I think you’re right, someone has to take the lead and blaze the way for a whole neighborhood of gardeners! I’m sure your streetside plantings have inspired a few people, and I know your gazebo garden has inspired me… although I don’t think I’ll ever be able to do poppies and delphinium as nicely…
      Gardens bring people outside and bring neighbors together. I think only small children and pet walking come close to doing similar, but you can only take on so many of those at one time!

  11. I have had so many comments about my house not being very open to the street. I always say thanks because I live on a busy street and I intentionally grew shrubs, trees etc to hide the house. ha… Like you IF the house was ever to be sold I would probably be so old I wouldn’t care if they bought the house cheap and ripped everything out, plowed it up and planted grass again. I just keep on doing what I want, just as you should. Neighbors always talk about how much I am out there. It must be just the few times they look into the garden. Not that much to me goes on. Of course I look industrious from time to time. Just enough to keep em talking no doubt. Love that verbascum. I have tried to get one going before, no deal for me. BAH… No thistle wanted in my garden though. I don’t like dealing with all their progeny. Saying that I am trying out Rattlesnake Master as a prickly interesting plant. Some say it is quite prolific but so far this has not been. I think they are quite a handsome plant. Enjoy your weekend. Cheers.

    • bittster says:

      Whenever I get jabbed by a sharp thistle spine I realize what a silly idea they are, and whenever I’m innocently weeding and get jabbed by a seedling I didn’t see I know I’m my worst enemy out there. Maybe someday I’ll learn. In the meantime I just try to make sure they don’t seed out from here and I’m the only one who suffers from this poor judgement… as I sit here thinking about just how amazing they looked yesterday evening 🙂
      I’m not sure how often I look industrious out there. Even if I was I’m sure the neighbors are likely to only remember the other four times they saw me out there doing nothing! People only see what they want to anyway. You could spend thousands redoing a landscape and all some people would notice is the unwanted clover in the lawn or the fact the mulch is fading.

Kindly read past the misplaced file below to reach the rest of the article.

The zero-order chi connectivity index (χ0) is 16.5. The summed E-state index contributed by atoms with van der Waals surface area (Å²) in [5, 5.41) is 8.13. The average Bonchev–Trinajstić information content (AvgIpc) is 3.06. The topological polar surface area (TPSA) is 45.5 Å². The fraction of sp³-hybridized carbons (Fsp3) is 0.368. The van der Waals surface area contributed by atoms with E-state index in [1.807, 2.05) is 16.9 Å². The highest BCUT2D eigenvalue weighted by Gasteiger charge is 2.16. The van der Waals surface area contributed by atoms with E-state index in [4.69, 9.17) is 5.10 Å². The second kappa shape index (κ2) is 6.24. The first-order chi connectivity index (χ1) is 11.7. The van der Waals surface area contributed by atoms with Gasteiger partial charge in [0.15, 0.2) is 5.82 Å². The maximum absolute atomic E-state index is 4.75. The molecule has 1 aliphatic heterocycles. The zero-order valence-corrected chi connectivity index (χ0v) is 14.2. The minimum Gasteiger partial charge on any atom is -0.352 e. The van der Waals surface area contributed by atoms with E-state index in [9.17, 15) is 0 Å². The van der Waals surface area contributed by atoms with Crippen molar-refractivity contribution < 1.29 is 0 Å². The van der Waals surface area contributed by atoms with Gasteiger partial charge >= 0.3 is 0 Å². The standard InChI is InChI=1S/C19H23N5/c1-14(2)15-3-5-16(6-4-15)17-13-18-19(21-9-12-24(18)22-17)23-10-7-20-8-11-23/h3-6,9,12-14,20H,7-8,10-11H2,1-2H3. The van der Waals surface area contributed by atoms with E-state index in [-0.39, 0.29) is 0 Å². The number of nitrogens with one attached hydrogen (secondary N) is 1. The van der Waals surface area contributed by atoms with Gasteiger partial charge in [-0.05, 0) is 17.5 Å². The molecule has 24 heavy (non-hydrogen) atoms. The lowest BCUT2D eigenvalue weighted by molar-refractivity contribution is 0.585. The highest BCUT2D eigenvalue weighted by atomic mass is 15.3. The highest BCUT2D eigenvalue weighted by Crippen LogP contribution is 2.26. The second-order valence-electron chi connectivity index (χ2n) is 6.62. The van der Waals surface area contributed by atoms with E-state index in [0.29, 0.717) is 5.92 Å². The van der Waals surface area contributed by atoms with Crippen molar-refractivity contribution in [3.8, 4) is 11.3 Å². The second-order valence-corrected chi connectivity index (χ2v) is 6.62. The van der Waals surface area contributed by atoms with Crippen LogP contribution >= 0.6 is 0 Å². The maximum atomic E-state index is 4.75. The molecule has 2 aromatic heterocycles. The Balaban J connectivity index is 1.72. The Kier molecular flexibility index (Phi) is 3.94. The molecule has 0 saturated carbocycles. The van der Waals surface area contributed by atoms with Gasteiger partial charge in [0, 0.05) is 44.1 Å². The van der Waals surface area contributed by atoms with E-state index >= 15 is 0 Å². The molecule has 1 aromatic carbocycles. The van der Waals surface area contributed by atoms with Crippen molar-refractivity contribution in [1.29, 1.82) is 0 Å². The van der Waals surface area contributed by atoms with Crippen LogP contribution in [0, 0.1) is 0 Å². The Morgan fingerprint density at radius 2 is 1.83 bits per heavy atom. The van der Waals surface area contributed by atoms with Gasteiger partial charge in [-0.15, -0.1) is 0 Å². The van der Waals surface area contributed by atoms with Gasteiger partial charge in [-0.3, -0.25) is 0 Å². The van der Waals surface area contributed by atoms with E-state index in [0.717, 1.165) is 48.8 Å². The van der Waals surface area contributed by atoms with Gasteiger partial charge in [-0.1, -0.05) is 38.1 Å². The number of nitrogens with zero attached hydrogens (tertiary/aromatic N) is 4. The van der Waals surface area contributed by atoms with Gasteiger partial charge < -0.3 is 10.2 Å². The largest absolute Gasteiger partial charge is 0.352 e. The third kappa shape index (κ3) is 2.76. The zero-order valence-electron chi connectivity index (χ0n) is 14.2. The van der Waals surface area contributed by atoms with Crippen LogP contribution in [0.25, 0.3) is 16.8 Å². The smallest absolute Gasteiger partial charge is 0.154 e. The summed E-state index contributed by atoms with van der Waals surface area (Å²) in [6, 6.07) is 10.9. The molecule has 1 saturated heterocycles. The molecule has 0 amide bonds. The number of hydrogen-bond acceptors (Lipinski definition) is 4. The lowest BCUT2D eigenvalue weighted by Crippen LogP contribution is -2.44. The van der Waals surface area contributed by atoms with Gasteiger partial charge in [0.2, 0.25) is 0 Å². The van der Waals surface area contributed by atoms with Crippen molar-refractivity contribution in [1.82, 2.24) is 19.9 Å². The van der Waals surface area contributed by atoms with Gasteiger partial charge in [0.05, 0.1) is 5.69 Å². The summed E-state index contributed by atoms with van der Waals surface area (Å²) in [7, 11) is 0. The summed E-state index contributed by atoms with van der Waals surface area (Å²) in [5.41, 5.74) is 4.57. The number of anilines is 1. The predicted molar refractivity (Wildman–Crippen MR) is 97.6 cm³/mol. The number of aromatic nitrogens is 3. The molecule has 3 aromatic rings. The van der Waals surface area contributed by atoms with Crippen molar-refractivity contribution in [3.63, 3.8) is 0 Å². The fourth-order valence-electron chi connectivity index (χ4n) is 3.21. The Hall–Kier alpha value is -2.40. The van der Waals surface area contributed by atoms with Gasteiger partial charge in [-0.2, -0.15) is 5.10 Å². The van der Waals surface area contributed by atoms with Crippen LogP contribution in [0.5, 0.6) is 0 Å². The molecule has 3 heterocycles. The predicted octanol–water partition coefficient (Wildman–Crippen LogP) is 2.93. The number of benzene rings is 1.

We shall just keep doing what we want together!

  12. Annette says:

    It just looks splendid, Frank, so showy and well maintained. The other day I was invited by a future client to see the site were he’ll build his house and was completely thrilled by the vegetation there (thistles, nasella…), you’d have loved it. The older I get, the wilder I love it and I can’t wait to do his garden! Hope all is well with you and that you get through these crazy times alright. Happy summer days xx

    • bittster says:

      Annette it’s so good to hear from you!
      Wild is awesome. I think it’s more common on your side of the Atlantic but in some areas here you’ll see it as well. Just plant the right plants and they form their own community with just a little input from the gardener.
      Yes, things are bizarre over here. I never realized how many of my neighbors were stuck in adolescence.

      • Annette says:

        I don’t know if we think the same way but if we do, I’d say “adolescence” is a polite way of putting it! 😉 Hope you’re not affected byall that’s been happening, Frank, keep your chin up and yes, let’s cherish our gardens 🙂

  13. Oh, you have purple milkweed! I used to have that, but it died out. Very sad. I love your mullein, and your delphiniums! I’m willing to bet you have neighbors who love your wild garden style. Give them time, you may find you have imitators in the neighborhood.

    • bittster says:

      I’m very excited to have the purple milkweed, I hope it sets seed and multiplies a little!
      One of the neighbors put in a new mulch bed this weekend. I didn’t even know you could buy purple mulch. Needless to say I don’t know if the wild style is spreading at all…